ELSA in action: sample session

A quick overview of ELSA

In order to be able to use ELSA, we need to load the fork history module.

    root# insmod /home/guill/devel/module/fork_history.ko
    root# lsmod
    Module                  Size  Used by
    fork_history            3212  0
    autofs                 17536  0
    e100                   35328  0
    mii                     5248  1 e100
    e1000                  87296  0
As we can see, the module is loaded. Now, we can launch the job daemon.
    [guill ~/elsa_project/job_daemon]$ ./jobd
    In the syslog you should see:
    "Oct 26 10:18:25 account jobd[7770]: Userspace ELSA daemon is alive"
We can also check if the message queue has been created.
    [guill ~/elsa_project]$ ipcs
    ------ Shared Memory Segments --------
    key        shmid      owner      perms      bytes      nattch     status

    ------ Semaphore Arrays --------
    key        semid      owner      perms      nsems

    ------ Message Queues --------
    key        msqid      owner      perms      used-bytes   messages
    0xfeedbeef 360448     guill      660        0            0
Now it's time to launch the control interface (called elsa). It uses the curses library.
Here is a screen shot of the interface.

As you can see on the image, you can do the following actions:

Everything is ready to show a first example of what can be done with the Enhanced Linux System Accounting.

A real test

The test will consist of the creation of three jobs. Each jobs will be a compilation of three different Linux kernels.

The first screen shot (Figure 1) shows four terminals. You can recognize the elsa interface. When pressing the 'g' key all jobs are displayed on the screen. It is possible to sort the list by jobs by pressing the 'G' key instead of 'g'. If there is not enough space on the screen some information will be overwritten (needs a fix). In our example, we see that three jobs have been created and in each container there is a bash. The other three terminals are three shells from which we will launch the three compilations. Therefore, at this point, we do the following actions:

A jid sets to 0 means that the jobd must create a new job. If we add a pid of an inexistent jobID, action is not perform. Start the jobd records means that for each fork that will occur in our Linux box, the jobd will know that. Here is the complete logs for our test:
    Oct 26 10:18:25 account jobd[7770]: Userspace ELSA daemon is alive
    Oct 26 10:22:35 account jobd[7770]: process 24411 added in job 1
    Oct 26 10:22:40 account jobd[7770]: process 5606 added in job 2
    Oct 26 10:22:45 account jobd[7770]: process 5650 added in job 3
    Oct 26 10:23:11 account jobd[7770]: start recording fork
    Oct 26 10:36:33 account jobd[7770]: stop recording fork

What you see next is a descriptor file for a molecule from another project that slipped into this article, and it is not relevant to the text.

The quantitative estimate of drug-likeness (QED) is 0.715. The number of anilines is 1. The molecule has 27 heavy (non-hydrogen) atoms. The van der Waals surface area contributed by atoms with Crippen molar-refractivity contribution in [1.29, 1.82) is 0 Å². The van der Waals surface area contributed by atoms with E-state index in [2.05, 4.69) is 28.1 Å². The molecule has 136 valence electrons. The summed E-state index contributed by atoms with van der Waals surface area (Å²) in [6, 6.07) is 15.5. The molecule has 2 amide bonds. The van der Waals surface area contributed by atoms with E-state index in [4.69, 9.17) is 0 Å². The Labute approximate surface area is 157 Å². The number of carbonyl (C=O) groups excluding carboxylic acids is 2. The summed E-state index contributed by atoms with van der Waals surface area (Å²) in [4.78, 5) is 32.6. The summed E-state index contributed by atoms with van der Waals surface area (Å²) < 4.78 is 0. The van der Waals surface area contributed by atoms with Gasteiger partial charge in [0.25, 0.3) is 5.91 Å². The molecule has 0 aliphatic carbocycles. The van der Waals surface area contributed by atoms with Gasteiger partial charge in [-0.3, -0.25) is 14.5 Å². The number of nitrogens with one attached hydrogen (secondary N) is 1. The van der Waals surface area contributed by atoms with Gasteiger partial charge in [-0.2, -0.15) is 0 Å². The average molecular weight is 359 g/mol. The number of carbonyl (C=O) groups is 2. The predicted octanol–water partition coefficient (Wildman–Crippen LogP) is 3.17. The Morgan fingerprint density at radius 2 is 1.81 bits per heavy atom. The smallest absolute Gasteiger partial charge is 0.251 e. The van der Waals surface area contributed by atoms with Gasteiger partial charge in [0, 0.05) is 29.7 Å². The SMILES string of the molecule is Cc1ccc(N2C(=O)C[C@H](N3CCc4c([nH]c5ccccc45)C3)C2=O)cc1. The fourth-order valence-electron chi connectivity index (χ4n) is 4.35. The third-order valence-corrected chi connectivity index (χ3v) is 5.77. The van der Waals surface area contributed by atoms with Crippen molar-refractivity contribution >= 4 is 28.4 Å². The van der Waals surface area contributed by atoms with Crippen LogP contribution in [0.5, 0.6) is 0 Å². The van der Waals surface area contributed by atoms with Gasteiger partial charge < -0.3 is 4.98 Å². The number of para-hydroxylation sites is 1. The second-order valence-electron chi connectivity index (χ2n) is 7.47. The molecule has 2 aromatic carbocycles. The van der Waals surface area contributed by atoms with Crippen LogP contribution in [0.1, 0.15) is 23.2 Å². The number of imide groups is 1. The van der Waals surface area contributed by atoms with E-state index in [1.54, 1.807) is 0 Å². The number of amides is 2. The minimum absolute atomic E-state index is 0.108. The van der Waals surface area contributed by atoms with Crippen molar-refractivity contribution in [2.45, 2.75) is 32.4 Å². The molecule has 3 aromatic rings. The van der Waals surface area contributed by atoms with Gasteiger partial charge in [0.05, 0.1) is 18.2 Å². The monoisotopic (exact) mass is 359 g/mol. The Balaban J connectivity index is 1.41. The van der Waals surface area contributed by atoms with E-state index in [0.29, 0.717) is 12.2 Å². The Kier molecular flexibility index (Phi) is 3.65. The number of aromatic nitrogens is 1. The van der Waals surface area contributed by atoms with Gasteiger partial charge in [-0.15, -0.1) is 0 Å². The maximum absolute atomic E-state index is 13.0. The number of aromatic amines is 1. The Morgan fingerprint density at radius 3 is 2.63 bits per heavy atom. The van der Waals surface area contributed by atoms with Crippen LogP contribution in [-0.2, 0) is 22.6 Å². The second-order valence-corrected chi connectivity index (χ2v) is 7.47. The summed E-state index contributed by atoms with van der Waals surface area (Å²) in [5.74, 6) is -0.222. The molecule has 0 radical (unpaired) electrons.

Oct 26 10:38:40 account jobd[7770]: Arrgh... I'm dying after having manages
    Oct 26 10:38:40 account jobd[7770]:  3 jobs

Figure 1

On the Figure 2 you can see the three different compilations that are running in the three different terminals. The display about jobs contents isn't automatic. If you want to see the processes that were added in a job you need to hit the 'G' key.

Figure 2

When the three compilations are done (see Figure 3) we can refresh the jobs display. As you can see, many processes have been added automatically by the jobd. Now, to do the group of processes accounting we need to stop all records (accounting and fork history) and run the analyzer. So here are the steps:

Thus, we have two files. The accounting file that contains per-process accounting (BSD acct_v3) called acct_sample.dat and the file that contains information about group of processes called fh_sample.dat.

Figure 3

We can call the analyzer. It is a C program that parses the accounting file and stores information in a table. After that, it goes through the group of processes and compute the per-jobs accounting. Here is the output:

    [0] guill$ ./elsa/analyzer acct_sample.dat fh_sample.dat
    Use acct_sample.dat has the accounting file
    Use fh_sample.dat has the fork history file


    jobID#1: 8863 process(es) in this job
        Elapsed time: 409517.00
        User time: 24168
        System Time: 1412
        Minor Pagefaults: 27573
        Major Pagefaults: 294
        Number of swaps: 0

    jobID#2: 9174 process(es) in this job
        Elapsed time: 414403.00
        User time: 24391
        System Time: 1427
        Minor Pagefaults: 10748
        Major Pagefaults: 276
        Number of swaps: 0

    jobID#3: 9204 process(es) in this job
        Elapsed time: 416685.00
        User time: 23624
        System Time: 1388
        Minor Pagefaults: 4833
        Major Pagefaults: 269
        Number of swaps: 0